The World Bank will more than double its commitment to climate adaptation and mitigation in Africa over the next five years to $22.5-billion.
“This region is particularly vulnerable to increasing floods, droughts and destructive storms,” World Bank Group Interim President Kristalina Georgieva said in an emailed statement Wednesday. “We have to do more and do it faster, or millions of people could be plunged into poverty” due to the effects of climate change.
Despite contributing 4% of the global greenhouse-gas emissions, more than 65% of the continent’s population is directly impacted by climate change, according to the United Nations Economic Commission for Africa.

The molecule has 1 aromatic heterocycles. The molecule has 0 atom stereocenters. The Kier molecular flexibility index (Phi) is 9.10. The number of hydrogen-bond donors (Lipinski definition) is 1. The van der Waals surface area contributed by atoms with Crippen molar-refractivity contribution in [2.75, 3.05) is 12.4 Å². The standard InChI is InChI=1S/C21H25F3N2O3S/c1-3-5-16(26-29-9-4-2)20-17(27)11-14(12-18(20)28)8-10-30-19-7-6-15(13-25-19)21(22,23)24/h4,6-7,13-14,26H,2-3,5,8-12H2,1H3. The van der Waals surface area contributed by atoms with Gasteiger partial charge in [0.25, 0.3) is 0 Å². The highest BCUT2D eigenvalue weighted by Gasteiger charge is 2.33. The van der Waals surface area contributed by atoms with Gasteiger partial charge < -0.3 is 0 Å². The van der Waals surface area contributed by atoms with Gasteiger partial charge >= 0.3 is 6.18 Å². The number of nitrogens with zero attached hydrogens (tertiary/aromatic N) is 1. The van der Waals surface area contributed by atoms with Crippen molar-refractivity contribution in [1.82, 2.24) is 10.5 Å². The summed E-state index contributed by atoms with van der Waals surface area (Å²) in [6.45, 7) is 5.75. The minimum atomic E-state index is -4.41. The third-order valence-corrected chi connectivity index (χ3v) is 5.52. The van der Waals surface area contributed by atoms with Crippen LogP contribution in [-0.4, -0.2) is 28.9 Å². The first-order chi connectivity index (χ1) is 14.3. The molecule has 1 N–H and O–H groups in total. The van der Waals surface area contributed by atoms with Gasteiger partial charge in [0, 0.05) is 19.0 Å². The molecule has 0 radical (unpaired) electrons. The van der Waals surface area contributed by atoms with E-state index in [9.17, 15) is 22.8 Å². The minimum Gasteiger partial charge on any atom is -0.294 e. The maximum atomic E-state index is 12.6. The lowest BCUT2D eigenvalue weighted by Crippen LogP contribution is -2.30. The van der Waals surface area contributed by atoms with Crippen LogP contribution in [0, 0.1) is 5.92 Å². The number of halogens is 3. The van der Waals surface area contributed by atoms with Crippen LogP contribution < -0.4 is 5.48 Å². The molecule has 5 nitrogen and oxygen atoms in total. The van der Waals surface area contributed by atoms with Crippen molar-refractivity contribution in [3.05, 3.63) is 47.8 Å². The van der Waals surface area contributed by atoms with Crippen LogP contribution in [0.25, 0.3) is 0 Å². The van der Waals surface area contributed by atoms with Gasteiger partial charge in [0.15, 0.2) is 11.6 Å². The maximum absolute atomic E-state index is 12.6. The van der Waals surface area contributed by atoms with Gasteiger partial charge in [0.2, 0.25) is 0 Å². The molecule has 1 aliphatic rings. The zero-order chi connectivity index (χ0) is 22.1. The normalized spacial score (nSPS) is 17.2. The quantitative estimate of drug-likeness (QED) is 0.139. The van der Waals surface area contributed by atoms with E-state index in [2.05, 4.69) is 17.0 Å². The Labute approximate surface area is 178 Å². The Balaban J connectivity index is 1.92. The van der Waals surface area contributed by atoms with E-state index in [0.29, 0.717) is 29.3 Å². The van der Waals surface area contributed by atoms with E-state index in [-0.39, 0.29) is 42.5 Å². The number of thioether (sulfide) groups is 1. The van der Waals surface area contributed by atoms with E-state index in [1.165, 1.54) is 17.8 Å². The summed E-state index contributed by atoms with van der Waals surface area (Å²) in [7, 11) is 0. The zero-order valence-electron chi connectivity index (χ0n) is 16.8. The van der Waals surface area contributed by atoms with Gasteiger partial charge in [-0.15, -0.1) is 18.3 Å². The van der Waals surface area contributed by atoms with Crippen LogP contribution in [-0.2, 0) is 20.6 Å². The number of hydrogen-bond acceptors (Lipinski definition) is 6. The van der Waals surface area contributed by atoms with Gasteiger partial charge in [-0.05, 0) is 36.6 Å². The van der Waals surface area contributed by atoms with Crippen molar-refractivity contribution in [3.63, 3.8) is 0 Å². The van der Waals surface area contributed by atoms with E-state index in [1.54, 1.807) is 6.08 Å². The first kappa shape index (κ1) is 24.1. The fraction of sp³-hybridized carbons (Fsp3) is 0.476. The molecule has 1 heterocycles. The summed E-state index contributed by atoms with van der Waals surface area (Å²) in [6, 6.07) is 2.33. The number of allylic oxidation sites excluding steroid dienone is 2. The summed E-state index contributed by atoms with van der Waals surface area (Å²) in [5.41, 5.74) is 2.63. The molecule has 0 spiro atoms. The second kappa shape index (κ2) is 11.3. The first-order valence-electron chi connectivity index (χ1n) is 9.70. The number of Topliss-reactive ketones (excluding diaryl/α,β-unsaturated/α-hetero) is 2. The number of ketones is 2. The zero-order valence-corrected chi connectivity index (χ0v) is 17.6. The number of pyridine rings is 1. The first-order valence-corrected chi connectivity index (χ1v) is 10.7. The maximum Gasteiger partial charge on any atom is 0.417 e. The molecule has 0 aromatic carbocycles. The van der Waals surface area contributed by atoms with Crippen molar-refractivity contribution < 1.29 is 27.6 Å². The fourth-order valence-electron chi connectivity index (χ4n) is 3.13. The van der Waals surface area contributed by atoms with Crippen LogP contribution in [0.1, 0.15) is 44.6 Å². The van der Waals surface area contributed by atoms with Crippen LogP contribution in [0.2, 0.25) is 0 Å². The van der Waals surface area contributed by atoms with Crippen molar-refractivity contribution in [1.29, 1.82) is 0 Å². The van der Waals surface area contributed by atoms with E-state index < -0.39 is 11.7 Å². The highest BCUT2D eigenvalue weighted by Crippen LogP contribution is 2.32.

Georgieva is in Kenya’s capital, Nairobi, for the One Planet Summit that’s convened by Kenyan President Uhuru Kenyatta, French President Emmanuel Macron and Amina Mohammed, deputy secretary-general of the United Nations and a former Nigerian environment minister.
The World Bank and KTDA Power, a unit of Kenya Tea Development Agency will on Thursday sign an emission-reduction purchase agreement to buy carbon credits from smaller hydropower plants.